“Absolutely I do. I feel like we’re right there. I think if you look at last year, we had two wins at this point in time. One of them we may or may not have been the best car, so I think if you look at it right now, with some of the bad luck we’ve had with the blown tires and getting caught up in a few wrecks here and there, aside from that, we’ve been right up front every single week. I know we haven’t been leading the laps that we did last year or winning the stages, but it just seems like last year things were just rolling. They were just rolling our way, and it seemed like we couldn’t do anything wrong. This year it’s been a lot tougher, but I feel like performance-wise and making the right decisions and getting the job done under pressure, all those kind of things, I feel like we’ve done a really good job at, and we’re right there, really not far off where we were last year. It’s amazing how different your results can be when you feel like you’re kind of doing the same job. But that’s just racing, and that’s kind of how it goes. So I think for me, I feel good about where we’re at. I think we definitely have a little bit more room for improvement this year as far as figuring out some things with our car and just being a little bit more dialed in when we get to the racetrack. I feel like we’ve been off just a step where we unload on weekends, and it’s kind of got us playing catch-up a little bit more than we did last year, so we’re still kind of working on that, but overall I feel really good about where we’re at, and we just need to kind of have a little bit more momentum on our side, so to speak. It’s hard to really explain, but we’re right there, and we’ll keep digging, and a lot of top-fives this year, so that’s really where you want to be. You want to be running in the top-five, you want to have some wins, but yeah, I feel good about where we’re at, and hopefully when the playoffs come we’ll be getting the job done and hopefully being able to win some races again.”


How different is it driving the races now here at Pocono than it was the 500 miles?

“I don’t know if I ever ran a 500 here, to be honest with you. Obviously it must not be that much different if I did, because I can’t remember it. But I think the stages are the big thing. You know, that’s really what’s changed the racing, especially at tracks like this where we could get into long green flag runs, fuel mileage races, that kind of thing. It’s definitely made the strategy a lot more straightforward for the crew chiefs, but there’s still that option, right, there’s still options for fuel mileage and strategy here just because the track is so big and you can kind of run it like a road course, so to speak. It’s definitely unique in that regard, but as far as behind the wheel, I mean, it’s — all these races are long. You’re always just focused on what do we got to do to be in the best position at the end, and I think most drivers in the series are pretty comfortable running 400, 500, 600 miles.”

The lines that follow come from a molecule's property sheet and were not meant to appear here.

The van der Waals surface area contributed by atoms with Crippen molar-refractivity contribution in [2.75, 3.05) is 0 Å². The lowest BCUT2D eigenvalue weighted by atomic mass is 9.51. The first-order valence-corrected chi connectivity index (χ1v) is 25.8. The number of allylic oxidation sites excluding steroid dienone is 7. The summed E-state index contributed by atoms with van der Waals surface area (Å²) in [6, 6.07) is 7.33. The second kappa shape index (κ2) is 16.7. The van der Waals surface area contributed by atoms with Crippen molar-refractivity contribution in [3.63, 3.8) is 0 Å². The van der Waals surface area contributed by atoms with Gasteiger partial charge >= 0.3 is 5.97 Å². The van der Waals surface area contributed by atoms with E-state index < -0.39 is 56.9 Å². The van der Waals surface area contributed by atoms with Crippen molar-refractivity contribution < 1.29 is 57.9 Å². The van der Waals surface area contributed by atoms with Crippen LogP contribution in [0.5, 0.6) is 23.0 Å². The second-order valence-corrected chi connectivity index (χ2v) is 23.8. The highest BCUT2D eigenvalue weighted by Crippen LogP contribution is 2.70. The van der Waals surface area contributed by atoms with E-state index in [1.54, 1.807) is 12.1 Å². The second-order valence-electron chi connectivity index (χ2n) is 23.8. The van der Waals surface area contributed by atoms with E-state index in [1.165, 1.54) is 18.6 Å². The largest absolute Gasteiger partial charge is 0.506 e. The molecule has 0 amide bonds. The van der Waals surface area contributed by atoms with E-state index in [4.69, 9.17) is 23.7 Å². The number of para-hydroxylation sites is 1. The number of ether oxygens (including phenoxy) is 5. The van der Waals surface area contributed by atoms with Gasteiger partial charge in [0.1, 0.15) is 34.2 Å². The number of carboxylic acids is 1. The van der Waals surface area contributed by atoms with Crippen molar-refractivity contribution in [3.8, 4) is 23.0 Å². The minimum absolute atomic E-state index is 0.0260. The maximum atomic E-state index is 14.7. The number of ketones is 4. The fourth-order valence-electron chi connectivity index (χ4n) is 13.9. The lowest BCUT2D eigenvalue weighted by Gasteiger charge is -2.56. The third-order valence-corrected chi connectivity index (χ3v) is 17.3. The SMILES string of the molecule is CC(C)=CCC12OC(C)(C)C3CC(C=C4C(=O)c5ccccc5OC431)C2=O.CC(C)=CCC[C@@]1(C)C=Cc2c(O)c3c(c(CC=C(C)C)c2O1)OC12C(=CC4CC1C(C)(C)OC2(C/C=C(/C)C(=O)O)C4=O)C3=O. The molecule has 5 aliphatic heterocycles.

Was it nostalgic to be back on the boat, or was it more like, I’m really glad I’m not on the boat anymore?

“It was both, a little bit of both. It was very nostalgic, and that particular boat is very special to my dad because it was his actual first boat he ever built. It’s just a cool story, his first boat, I got to work on it. It’s still in service, still working each and every day, but just to go in there and to look at it and just feel the memories of what it was like, how much I spent on there, how much I didn’t like it, and then just so many things haven’t changed in that business. That boat is the same. It looks identical. There’s so many things in it that are still the same, and it just reminded me of how fast time really goes by because it felt like just yesterday I was out there working on that thing. It’s crazy.”


Are you concerned that two of the playoff spots for the Final Four might be essentially clinched before it even gets going?

“I don’t know. I mean, I can’t answer that. There’s so many races left to go. You never know what it can happen. I think for us, we obviously want more playoff points. We don’t have as many as they do, so we want to be first in that. But we’ve had some trouble this year, like I said. It’s definitely — it’s not a position anyone wants to be in, being behind by that many points. I know those guys have to feel really good about how many they have. I do know that it was — it made us really sleep a lot better at night during those weeks of coming into elimination races and things like that last year. For sure it makes things a lot easier. But I think if you look back at it, we never even had to use any of our bonus points. If you look back at the points throughout the playoffs, we never relied on any of those. We raced our way through just like somebody would have that had zero to start with. So it’s not the end of the world. I think it’s quite possible that those points are a little bit overrated, unless you have trouble. If you have a bad race or two, they can really save you. But if you’re consistent like we were last year, you really don’t need them. I don’t know, I think everybody would like to have them if they had the option, but they’re hard to get, that’s for sure.”

About Greg Engle 7420 Articles
Greg is a published award winning sportswriter who spent 23 years combined active and active reserve military service, much of that in and around the Special Operations community. Greg is the author of "The Nuts and Bolts of NASCAR: The Definitive Viewers' Guide to Big-Time Stock Car Auto Racing" and has been published in major publications across the country including the Los Angeles Times, the Cleveland Plain Dealer and the Atlanta Journal-Constitution. He was also a contributor to Chicken Soup for the NASCAR Soul, published in 2010, and the Christmas edition in 2016. He wrote as the NASCAR, Formula 1, Auto Reviews and National Veterans Affairs Examiner for and has appeared on Fox News. He holds a BS degree in communications, a Masters degree in psychology and is currently a PhD candidate majoring in psychology. He is currently the weekend Motorsports Editor for Autoweek.